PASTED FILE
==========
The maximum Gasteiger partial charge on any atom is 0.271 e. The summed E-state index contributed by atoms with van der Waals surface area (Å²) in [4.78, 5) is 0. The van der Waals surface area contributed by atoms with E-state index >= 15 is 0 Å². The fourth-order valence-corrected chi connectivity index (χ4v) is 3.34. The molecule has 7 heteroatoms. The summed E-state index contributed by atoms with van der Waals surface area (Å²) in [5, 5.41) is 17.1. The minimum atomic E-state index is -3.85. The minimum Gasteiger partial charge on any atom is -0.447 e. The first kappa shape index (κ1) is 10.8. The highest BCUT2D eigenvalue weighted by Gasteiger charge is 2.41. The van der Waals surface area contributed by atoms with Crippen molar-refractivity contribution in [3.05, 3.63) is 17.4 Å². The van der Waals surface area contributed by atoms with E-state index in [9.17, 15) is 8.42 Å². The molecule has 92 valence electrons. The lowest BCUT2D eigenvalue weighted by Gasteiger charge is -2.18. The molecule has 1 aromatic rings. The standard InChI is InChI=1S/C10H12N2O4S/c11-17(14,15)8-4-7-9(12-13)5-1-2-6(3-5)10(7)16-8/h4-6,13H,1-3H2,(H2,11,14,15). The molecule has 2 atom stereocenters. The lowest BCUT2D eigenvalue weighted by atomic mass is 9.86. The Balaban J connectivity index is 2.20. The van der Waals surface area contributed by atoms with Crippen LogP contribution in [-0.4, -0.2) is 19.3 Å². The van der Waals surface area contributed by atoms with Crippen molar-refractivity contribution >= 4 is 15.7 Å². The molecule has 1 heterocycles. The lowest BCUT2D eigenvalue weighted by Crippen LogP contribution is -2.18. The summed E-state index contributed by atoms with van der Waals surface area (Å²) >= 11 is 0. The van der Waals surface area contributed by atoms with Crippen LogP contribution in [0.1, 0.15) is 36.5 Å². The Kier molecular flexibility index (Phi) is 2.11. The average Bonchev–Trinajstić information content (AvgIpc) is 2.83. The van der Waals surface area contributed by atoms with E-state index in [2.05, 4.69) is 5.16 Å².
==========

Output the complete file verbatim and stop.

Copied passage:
The maximum Gasteiger partial charge on any atom is 0.271 e. The summed E-state index contributed by atoms with van der Waals surface area (Å²) in [4.78, 5) is 0. The van der Waals surface area contributed by atoms with E-state index >= 15 is 0 Å². The fourth-order valence-corrected chi connectivity index (χ4v) is 3.34. The molecule has 7 heteroatoms. The summed E-state index contributed by atoms with van der Waals surface area (Å²) in [5, 5.41) is 17.1. The minimum atomic E-state index is -3.85. The minimum Gasteiger partial charge on any atom is -0.447 e. The first kappa shape index (κ1) is 10.8. The highest BCUT2D eigenvalue weighted by Gasteiger charge is 2.41. The van der Waals surface area contributed by atoms with Crippen molar-refractivity contribution in [3.05, 3.63) is 17.4 Å². The van der Waals surface area contributed by atoms with E-state index in [9.17, 15) is 8.42 Å². The molecule has 92 valence electrons. The lowest BCUT2D eigenvalue weighted by Gasteiger charge is -2.18. The molecule has 1 aromatic rings. The standard InChI is InChI=1S/C10H12N2O4S/c11-17(14,15)8-4-7-9(12-13)5-1-2-6(3-5)10(7)16-8/h4-6,13H,1-3H2,(H2,11,14,15). The molecule has 2 atom stereocenters. The lowest BCUT2D eigenvalue weighted by atomic mass is 9.86. The Balaban J connectivity index is 2.20. The van der Waals surface area contributed by atoms with Crippen LogP contribution in [-0.4, -0.2) is 19.3 Å². The van der Waals surface area contributed by atoms with Crippen molar-refractivity contribution >= 4 is 15.7 Å². The molecule has 1 heterocycles. The lowest BCUT2D eigenvalue weighted by Crippen LogP contribution is -2.18. The summed E-state index contributed by atoms with van der Waals surface area (Å²) >= 11 is 0. The van der Waals surface area contributed by atoms with Crippen LogP contribution in [0.1, 0.15) is 36.5 Å². The Kier molecular flexibility index (Phi) is 2.11. The average Bonchev–Trinajstić information content (AvgIpc) is 2.83. The van der Waals surface area contributed by atoms with E-state index in [2.05, 4.69) is 5.16 Å².